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12 Min Read

From architect to executive: Seven critical data lessons on the path to leadership

marzo 28, 2024 / Manju Naglapur

Short on time? Read the key takeaways:

  • Data sparked Manju Naglapur’s imagination at a very young age in the form of an interest in trivia about a wide variety of obscure topics.
  • As an adult, the senior vice president and general manager of Unisys Cloud, Applications & Infrastructure Solutions turned his passion for data into a profession, learning several critical lessons along the way as he moved from architecting projects to running business units.
  • One of data’s biggest superpowers is the way it answers business questions. High-quality data can help you better steer your path as an organization.

High-quality data doesn’t lie. It can confirm your organization’s suspicions or hopes. Or it can correct your assumptions so you can adapt your business approach.

This inherent truth of data has been a lifelong passion and the driving force behind my career. As a child, I enjoyed absorbing information about topics that interested me – from the minutiae of game rules to the nuances of interesting articles. This early affinity for details and patterns began a journey that shaped my academic and professional life.

As an engineering student, those retention skills proved invaluable while pursuing my bachelor’s and master’s degrees. My passion for data intensified as a graduate assistant in a school Unix lab, where I dabbled in many projects. However, extracting data then was challenging because of how expensive it was to derive meaningful insights.

Upon entering the professional world, my focus shifted to the application side of data, designing models that ensured accurate data intake from apps. Every position – from my beginnings as a data engineer to my work as a data architect to my transition to a business leader – has reinforced the value of data and the insights it provides.

Along the way, I’ve learned seven critical lessons about data, each a testament to its transformative power. These lessons offer practical wisdom and can guide those navigating the complex and dynamic landscape of data.

Lesson #1: Data answers business questions.

One of my earliest lessons was about data’s biggest superpower: its undeniable ability to shape organizational paths and break assumptions. You can praise a business unit or department for its success, but what does the data say?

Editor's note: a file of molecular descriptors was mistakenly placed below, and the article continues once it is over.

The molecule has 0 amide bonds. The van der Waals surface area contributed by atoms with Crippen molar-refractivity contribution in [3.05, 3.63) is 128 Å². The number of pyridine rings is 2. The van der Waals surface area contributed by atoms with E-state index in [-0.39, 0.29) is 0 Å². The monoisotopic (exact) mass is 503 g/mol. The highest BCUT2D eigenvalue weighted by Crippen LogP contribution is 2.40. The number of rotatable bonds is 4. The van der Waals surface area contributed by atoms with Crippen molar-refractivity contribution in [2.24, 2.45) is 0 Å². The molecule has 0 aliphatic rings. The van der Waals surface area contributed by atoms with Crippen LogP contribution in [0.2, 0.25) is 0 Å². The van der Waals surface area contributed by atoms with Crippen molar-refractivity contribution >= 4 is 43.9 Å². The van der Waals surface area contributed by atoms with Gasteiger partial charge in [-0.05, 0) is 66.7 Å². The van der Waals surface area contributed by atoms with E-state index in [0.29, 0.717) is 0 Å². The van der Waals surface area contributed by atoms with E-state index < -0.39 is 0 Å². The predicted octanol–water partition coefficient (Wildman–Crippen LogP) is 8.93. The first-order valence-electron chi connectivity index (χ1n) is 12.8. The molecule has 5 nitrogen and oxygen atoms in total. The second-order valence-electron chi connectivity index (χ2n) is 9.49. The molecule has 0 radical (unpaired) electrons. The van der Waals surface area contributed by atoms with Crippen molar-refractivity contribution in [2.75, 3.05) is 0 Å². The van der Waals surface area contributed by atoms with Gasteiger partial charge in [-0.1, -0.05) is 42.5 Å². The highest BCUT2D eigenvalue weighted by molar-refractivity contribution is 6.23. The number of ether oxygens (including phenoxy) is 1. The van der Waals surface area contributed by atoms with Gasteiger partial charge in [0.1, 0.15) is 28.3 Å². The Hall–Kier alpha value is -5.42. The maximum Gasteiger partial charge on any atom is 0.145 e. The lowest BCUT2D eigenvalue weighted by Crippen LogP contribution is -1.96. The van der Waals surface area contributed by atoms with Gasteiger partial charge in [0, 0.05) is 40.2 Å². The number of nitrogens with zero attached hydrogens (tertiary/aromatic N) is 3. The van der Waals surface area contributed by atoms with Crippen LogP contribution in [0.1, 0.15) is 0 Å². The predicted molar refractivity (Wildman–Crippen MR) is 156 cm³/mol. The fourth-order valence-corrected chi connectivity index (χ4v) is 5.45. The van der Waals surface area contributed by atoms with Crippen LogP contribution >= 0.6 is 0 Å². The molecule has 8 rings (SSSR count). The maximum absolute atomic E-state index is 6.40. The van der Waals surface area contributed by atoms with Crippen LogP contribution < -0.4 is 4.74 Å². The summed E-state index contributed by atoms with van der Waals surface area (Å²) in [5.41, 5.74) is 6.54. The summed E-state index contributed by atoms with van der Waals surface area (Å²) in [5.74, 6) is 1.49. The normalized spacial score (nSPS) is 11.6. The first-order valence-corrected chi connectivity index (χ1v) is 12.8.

Turn to data to answer some of your biggest business questions:

  • Is your organization, business unit or department meeting its business objectives?
  • What KPIs are you achieving, and which are you failing to meet?
  • What are the most promising growth opportunities?
  • Which projects or initiatives require finetuning to yield the best results?

Answers drive action. Answering such questions can unlock significant value and guide future business planning. And it can lead to promising endeavors like optimizing complex logistics.

Lesson #2: Business decision-makers must understand the data.

My first job out of university was as a data engineer/modeler for a federal contractor that managed the data in a real estate portal for several federal agencies. The portal tracked government buildings – critical information for the agencies’ decision-making. The quantity of data was immense, and it was a major undertaking to identify where it was located and extract value from it.

This was about 25 years ago, and reporting tools weren’t nearly as advanced as now. Reporting meant gathering data through disparate queries and exporting it into a spreadsheet. But even then, I knew how important it was for decision-makers to make sense of the data and gain insights from it. So, the team created reports t hat made the data easy to understand and showcased the top data insights for agency executives through reporting dashboards. In the modern era, you can use AI to both collect and report on data.

Lesson #3: A data modernization strategy is a must-have.

Data architecture is about more than interfacing with an application. When I started, the role involved ensuring your architecture could withstand the workload when there was persistence within your applications and if somebody started querying the data. As a result, many design principles outside of data modeling involved data optimization – still a sound principle.